Georgia Tech researchers study pulsing light as non-invasive Alzheimer's disease treatment

Can high-frequency flickering light help people living with Alzheimer's disease? 

That is a question Anabelle Singer, the McCamish Foundation Early Career Professor of biomedical engineering at Georgia Tech has been trying to answer. 

Singer and her team are studying whether a 40 Hertz light and sound delivery system can stimulate the brain, and, they hope, boost cognitive function. 

"It's really fast. So 40Hz means that it's turning on and off 40 times per second," Singer says. 

That means the light is flickering 4 times faster than a strobe light, she says. 

In earlier animal studies involving mice, Singer says, the pulsing light appeared to stimulate immune cells in the mice's brains, helping them clear damaging beta amyloid plaques that are a hallmark of Alzheimer's disease. 

"We found that we can significantly improve memory with using this 40Hz flickering stimulation for a week, for an hour a day," Singer says, talking about the animal research. 

With their current system, volunteers sit in a dark room in front of a screen, pushing a button each time a dot in the center changes color.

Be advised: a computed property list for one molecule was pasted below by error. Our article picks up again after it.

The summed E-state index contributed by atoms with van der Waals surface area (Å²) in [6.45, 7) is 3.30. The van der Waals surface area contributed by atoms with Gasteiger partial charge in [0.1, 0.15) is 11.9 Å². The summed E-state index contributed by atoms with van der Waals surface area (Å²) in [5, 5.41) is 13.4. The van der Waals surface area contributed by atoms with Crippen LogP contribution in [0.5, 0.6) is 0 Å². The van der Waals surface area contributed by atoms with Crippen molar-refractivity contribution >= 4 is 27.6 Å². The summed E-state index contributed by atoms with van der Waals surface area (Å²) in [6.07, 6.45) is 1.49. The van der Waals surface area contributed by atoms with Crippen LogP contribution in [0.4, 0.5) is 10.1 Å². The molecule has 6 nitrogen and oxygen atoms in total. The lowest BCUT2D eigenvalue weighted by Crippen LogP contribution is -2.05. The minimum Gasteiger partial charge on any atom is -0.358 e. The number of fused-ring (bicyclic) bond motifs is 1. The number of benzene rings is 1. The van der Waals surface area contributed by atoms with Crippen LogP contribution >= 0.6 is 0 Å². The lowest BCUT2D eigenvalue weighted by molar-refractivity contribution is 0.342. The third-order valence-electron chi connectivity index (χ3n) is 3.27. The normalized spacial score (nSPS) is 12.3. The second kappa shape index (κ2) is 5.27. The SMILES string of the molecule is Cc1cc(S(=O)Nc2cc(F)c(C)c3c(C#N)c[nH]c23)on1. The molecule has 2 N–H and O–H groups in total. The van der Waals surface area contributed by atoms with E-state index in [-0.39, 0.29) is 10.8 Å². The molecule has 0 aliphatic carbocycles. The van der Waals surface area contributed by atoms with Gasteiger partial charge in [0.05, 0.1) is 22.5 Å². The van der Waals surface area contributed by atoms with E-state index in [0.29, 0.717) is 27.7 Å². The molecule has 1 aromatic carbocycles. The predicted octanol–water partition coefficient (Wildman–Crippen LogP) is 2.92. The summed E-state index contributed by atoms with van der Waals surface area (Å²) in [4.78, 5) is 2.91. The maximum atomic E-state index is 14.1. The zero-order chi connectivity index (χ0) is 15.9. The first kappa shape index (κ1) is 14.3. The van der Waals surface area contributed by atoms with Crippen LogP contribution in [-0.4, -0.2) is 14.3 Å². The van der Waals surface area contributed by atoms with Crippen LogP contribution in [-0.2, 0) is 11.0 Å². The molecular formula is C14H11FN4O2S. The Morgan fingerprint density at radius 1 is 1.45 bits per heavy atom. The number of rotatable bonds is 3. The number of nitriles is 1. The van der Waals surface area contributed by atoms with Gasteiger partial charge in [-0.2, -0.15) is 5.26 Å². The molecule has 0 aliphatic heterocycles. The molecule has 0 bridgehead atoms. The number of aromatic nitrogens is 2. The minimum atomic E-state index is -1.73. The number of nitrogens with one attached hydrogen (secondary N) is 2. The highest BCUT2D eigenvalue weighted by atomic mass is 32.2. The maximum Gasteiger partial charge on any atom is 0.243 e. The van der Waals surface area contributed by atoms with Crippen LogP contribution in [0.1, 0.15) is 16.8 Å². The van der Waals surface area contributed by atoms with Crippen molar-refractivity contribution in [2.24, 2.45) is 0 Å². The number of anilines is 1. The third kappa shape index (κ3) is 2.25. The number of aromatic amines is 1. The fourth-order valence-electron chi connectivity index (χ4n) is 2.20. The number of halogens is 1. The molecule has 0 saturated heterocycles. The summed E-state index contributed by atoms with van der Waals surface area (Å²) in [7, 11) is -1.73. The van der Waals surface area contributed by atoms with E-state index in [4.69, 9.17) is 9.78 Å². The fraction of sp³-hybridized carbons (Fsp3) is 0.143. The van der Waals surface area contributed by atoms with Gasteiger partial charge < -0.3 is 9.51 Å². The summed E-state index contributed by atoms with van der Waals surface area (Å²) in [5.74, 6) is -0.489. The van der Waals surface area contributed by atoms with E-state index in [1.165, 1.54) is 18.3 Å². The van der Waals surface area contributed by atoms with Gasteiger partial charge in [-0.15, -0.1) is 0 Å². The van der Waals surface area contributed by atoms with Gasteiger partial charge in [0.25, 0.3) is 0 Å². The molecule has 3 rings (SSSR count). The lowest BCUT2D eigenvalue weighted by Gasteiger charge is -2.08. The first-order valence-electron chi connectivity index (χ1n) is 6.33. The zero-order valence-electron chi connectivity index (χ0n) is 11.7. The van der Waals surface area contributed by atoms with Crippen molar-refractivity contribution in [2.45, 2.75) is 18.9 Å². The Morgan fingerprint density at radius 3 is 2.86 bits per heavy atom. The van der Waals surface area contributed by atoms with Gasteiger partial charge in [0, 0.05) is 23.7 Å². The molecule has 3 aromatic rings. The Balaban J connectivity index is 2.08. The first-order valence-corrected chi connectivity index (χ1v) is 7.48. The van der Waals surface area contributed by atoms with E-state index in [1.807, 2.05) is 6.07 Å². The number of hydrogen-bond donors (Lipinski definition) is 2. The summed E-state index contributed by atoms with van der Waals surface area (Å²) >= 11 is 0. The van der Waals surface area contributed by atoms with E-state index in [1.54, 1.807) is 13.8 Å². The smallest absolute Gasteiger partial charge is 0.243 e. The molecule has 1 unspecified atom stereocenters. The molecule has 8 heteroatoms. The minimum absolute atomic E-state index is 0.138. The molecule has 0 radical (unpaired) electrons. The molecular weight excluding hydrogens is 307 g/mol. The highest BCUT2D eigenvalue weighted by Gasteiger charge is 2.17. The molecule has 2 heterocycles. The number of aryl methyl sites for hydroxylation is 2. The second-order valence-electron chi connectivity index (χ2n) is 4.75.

Around the screen is a band of pulsing light. 

Singer says the flickering light enters their eyes and stimulates the brain's visual circuitry at 40Hz. 

"What was surprising to us was that that's not just happening in sensory brain circuits," she says.  "It goes beyond that. There's modulation in what we might call cognitive circuits, or circuits that are important for memory, for attention, for, executive functions, like multitasking and things like that." 

Researchers have tested a slightly different system with volunteers at home, she says. 

"And we found, surprisingly, our patients were really great users of the device," Singer says. "They reliably did it every day, day after day." 

This system, Singer says, is not the only way to stimulate brain activity. 

"But it's incredibly non-invasive," she says.  "It's something that we can use at home repeatedly.  
I think it's a game changer in its accessibility." 

They are still testing this technology, and clinical trials will likely take a few more years, she cautions. 

Singer says to be wary of commercial products that claim to deliver high frequency light stimulation, because, she says, there is no way to confirm these systems are using the right frequency of light. 

"And in fact, some of them, I'm pretty sure are not," Singer says.  "So, that's a consumer beware. If you look this up, and you find some 'Oh, I can buy my own 40Hz stimulation device," (remember) that's not been medically tested or FDA-approved. Please proceed with caution."